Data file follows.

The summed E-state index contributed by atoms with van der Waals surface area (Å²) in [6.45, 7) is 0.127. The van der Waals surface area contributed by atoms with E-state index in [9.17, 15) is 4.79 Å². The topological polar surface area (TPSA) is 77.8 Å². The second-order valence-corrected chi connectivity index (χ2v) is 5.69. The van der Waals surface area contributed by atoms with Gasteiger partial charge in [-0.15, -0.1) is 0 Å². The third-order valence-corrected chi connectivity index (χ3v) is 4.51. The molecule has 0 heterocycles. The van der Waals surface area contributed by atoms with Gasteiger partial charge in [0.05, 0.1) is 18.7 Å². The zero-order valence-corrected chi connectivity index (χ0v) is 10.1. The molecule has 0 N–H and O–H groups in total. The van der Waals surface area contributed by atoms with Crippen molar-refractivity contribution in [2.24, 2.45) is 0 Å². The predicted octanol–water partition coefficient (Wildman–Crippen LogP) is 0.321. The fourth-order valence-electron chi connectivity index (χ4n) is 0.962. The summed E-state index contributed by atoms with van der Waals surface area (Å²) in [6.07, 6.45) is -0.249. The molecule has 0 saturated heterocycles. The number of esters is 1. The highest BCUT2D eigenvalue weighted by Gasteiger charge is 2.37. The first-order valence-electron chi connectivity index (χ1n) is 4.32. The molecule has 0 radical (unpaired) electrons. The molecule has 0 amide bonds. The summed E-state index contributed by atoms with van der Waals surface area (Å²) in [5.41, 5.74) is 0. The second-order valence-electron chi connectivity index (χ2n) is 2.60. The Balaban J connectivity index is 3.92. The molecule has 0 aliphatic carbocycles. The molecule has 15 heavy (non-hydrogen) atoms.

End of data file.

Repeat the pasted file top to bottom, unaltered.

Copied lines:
The summed E-state index contributed by atoms with van der Waals surface area (Å²) in [6.45, 7) is 0.127. The van der Waals surface area contributed by atoms with E-state index in [9.17, 15) is 4.79 Å². The topological polar surface area (TPSA) is 77.8 Å². The second-order valence-corrected chi connectivity index (χ2v) is 5.69. The van der Waals surface area contributed by atoms with Gasteiger partial charge in [-0.15, -0.1) is 0 Å². The third-order valence-corrected chi connectivity index (χ3v) is 4.51. The molecule has 0 heterocycles. The van der Waals surface area contributed by atoms with Gasteiger partial charge in [0.05, 0.1) is 18.7 Å². The zero-order valence-corrected chi connectivity index (χ0v) is 10.1. The molecule has 0 N–H and O–H groups in total. The van der Waals surface area contributed by atoms with Crippen molar-refractivity contribution in [2.24, 2.45) is 0 Å². The predicted octanol–water partition coefficient (Wildman–Crippen LogP) is 0.321. The fourth-order valence-electron chi connectivity index (χ4n) is 0.962. The summed E-state index contributed by atoms with van der Waals surface area (Å²) in [6.07, 6.45) is -0.249. The molecule has 0 saturated heterocycles. The number of esters is 1. The highest BCUT2D eigenvalue weighted by Gasteiger charge is 2.37. The first-order valence-electron chi connectivity index (χ1n) is 4.32. The molecule has 0 radical (unpaired) electrons. The molecule has 0 amide bonds. The summed E-state index contributed by atoms with van der Waals surface area (Å²) in [5.41, 5.74) is 0. The second-order valence-electron chi connectivity index (χ2n) is 2.60. The Balaban J connectivity index is 3.92. The molecule has 0 aliphatic carbocycles. The molecule has 15 heavy (non-hydrogen) atoms.